Amherst offers 129 prospective clinic sites
Gives 2nd set of options amid methadone dispute
The Town of Amherst has suggested 129 new potential sites for a methadone clinic as alternatives to the controversial 910 Millersport Highway location where Catholic Health wants to provide medication-assisted treatment to patients. But it’s not clear whether any of the alternative locations will meet the system’s needs.
Supervisor Barry A. Weinstein said the town included the locations in the map that it sent to Catholic Health on Friday. This is the second time Amherst has come up with a map of alternative sites to try to steer the system away from its plan to open the clinic at 910 Millersport, a location opposed by town officials and residents on nearby North Ivyhurst Road.
Catholic Health officials said the first list of 62 locations that the town sent in June, many of which were grouped into five general sites, did not fit the system’s criteria for a clinic site.
The system had set a deadline of July 14 for the town to send more sites. Weinstein said 20 of the 129 new sites match Catholic Health’s standards for location, access to public transportation, size and parking.
Catholic Health wants its new clinic site to remain within the same 14226 ZIP code, or within a mile, of its current drug treatment clinic at 3730 Sheridan Drive because that allows the system to ask the state Health Department for a limited review of its application to move the clinic to 910 Millersport. Catholic Health does not provide medication-assisted treatment at the Sheridan Drive site.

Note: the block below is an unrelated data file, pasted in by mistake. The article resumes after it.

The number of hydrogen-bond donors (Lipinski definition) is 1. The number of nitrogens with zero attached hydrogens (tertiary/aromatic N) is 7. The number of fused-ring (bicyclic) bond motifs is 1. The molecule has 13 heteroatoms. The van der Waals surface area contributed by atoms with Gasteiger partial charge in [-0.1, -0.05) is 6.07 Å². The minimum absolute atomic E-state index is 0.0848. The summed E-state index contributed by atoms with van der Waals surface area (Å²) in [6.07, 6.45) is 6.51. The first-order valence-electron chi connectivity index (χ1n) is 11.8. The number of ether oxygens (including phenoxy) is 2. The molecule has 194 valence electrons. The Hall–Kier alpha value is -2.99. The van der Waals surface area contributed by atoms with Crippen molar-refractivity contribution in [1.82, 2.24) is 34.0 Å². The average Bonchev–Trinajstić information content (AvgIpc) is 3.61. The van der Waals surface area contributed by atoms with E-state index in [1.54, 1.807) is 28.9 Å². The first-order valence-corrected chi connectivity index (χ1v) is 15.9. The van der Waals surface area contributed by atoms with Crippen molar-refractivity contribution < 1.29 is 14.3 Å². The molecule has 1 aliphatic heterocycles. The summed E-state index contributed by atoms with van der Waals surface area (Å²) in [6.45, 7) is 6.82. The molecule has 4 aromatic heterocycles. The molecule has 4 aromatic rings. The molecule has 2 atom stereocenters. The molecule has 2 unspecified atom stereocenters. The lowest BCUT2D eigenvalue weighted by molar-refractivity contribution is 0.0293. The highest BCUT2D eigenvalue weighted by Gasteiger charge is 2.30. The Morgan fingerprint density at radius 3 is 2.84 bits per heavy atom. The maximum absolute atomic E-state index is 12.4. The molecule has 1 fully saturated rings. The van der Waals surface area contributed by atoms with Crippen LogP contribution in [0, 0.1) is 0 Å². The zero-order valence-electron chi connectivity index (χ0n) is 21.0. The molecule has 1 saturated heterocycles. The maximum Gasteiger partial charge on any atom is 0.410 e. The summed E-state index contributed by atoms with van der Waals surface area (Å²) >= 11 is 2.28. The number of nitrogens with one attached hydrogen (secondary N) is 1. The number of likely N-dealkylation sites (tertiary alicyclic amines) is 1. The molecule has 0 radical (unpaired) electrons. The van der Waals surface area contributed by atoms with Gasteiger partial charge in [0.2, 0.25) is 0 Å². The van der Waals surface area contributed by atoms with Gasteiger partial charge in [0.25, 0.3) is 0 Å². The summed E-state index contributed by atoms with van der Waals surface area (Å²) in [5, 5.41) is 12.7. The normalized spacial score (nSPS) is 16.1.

As of late Friday, Catholic Health officials were just beginning to review the map of alternative clinic sites that Amherst sent them and it was too soon to assess them, said JoAnn Cavanaugh, a spokeswoman for the health system. The 129 sites were not identified by address or building name on the map the town sent to Catholic Health.
In a related development, Weinstein said he has written to State Health Commissioner Dr. Howard A. Zucker to urge him to reject Catholic Health’s application for a certificate of need to operate the clinic on Millersport. Weinstein cited “misleading” information in the application and “intense neighborhood opposition.”
Weinstein said the application referred to the positions of chairman and vice chairman of the Town Board, which do not exist, and purported to show support for the clinic from the Town Board that went far beyond what members had said at the time.
Cavanaugh declined to comment on Weinstein’s letter. The Health Department is continuing to review the application.